November 15, 2010
It’s Never Too Late to Stop Procrastinating
What are you thinking of putting off until tomorrow? What projects have you started but can’t seem to finish? What task on your “to do” list keeps rolling over from week to week?
Procrastination may be one of your biggest energy drainers, yet we think it somehow serves a purpose to make life a little more pleasant, by avoiding something we don’t want to do. But instead it adds stress, disorganization, failure and guilt. And the motto of “just do it” may not be the best solution. Other problems procrastination can cause include: missed deadlines, lost opportunities, tardiness, unnecessary expenses and even health and medical problems.
By first understanding and recognizing your own reasons for procrastinating, you can then develop strategies to overcome them. Here are six common causes that stem from the habit of procrastination and suggestions for dealing with them:
Cause of Procrastination
|Too Big: Feeling like a project is too massive and complex to complete||Break task into small pieces; “bite off what you can chew” for today.|
|Indecision: You can’t make up your mind about what to do||Identify what other information you need or what will help you make a decision.|
|Lack of Interest: The task seems boring and tiring, or perhaps was assigned to you||Take it on at your peak to maximize your energy.|
|Distraction, disorganization or poor Time Management||Clear your environment. Block out a specific amount of time. List by importance or due date or smallest to largest task.|
|Fear of Failure: Lack of self confidence, or inability to handle the task||Focus on your strengths and the end result. Remind yourself of how good the completion will feel.|
|Perfectionism: Delaying because you want things to be perfect||Relax your expectations of how you feel things “should” be. Set a deadline|
One of the many benefits of overcoming your avoidance habits includes a sense of energy and enthusiasm that completing the task will trigger. There is a release of endorphins in the brain, causing the experience of a natural high. We all know how great checking an item off our “to do” list feels! However, chronic procrastination may be a symptom of a serious underlying problem, such as depression, addiction or an attention disorder. These individuals frequently do not understand why they cannot seem to “get it together,” and can become resigned to a life of struggle, frustration and underachievement. Seeking professional help and support can help individuals focus on the real problems in order to overcome the procrastination behavior.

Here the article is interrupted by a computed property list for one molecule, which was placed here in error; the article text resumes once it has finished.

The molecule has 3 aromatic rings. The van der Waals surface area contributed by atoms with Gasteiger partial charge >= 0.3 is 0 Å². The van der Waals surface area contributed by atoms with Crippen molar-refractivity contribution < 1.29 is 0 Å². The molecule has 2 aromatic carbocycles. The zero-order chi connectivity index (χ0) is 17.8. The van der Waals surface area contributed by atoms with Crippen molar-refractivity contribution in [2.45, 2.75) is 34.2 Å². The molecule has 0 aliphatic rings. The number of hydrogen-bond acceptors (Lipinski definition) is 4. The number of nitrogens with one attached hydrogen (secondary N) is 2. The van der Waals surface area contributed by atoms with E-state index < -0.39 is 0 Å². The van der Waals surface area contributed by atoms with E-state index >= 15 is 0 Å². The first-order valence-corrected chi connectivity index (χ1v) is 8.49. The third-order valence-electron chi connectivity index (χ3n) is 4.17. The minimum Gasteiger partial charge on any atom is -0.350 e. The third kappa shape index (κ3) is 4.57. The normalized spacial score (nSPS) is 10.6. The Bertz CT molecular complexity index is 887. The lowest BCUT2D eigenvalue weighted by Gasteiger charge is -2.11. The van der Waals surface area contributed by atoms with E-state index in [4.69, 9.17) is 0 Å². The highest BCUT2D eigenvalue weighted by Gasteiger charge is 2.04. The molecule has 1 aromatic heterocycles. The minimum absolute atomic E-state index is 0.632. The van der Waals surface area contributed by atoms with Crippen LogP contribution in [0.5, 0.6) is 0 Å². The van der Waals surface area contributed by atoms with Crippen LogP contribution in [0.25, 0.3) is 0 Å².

If you or someone you love needs help, contact Centerstone at 888-291- HELP (4357) or visit www.centerstone.org.
If you are in crisis, call Centerstone’s 24-Hour Crisis Intervention Hotline at 800-681-7444.
Centerstone, a not-for-profit organization, has provided a wide range of mental health and addiction services to people of all ages for more than 50 years. Through more than 60 facilities and 170 partnership locations across Middle Tennessee, Centerstone serves more than 50,000 children, adolescents, adults and seniors each year. Centerstone is accredited by the Commission on Accreditation of Rehabilitation Facilities (CARF). For more information about Centerstone, please call 888-291-4357 or explore our website: centerstone.org.
About Susan Gillpatrick, MEd, LPC, CTS
Susan Gillpatrick, Centerstone Crisis Management Specialist, primarily works in the field with clients in critical incident response situations, and in Centerstone’s wellness trainings and presentations. She is also responsible for planning and implementing marketing and growth strategies for Centerstone’s Crisis Management Strategies.
Ms. Gillpatrick is a Licensed Professional Counselor, Certified Trauma Specialist, Certified Workplace Conflict Mediator, and Mental Health Service Provider in the state of Tennessee and a National Certified Counselor. She is also a member the American Counseling Association, the Association of Traumatic Stress Specialists, the Tennessee Mental Health Counseling Association, and the Middle Tennessee Employee Assistance Professionals Association. She is a frequent presenter at local and national conferences, and has had numerous articles published. She received her Master of Education degree in Human Development Counseling from Peabody College at Vanderbilt University.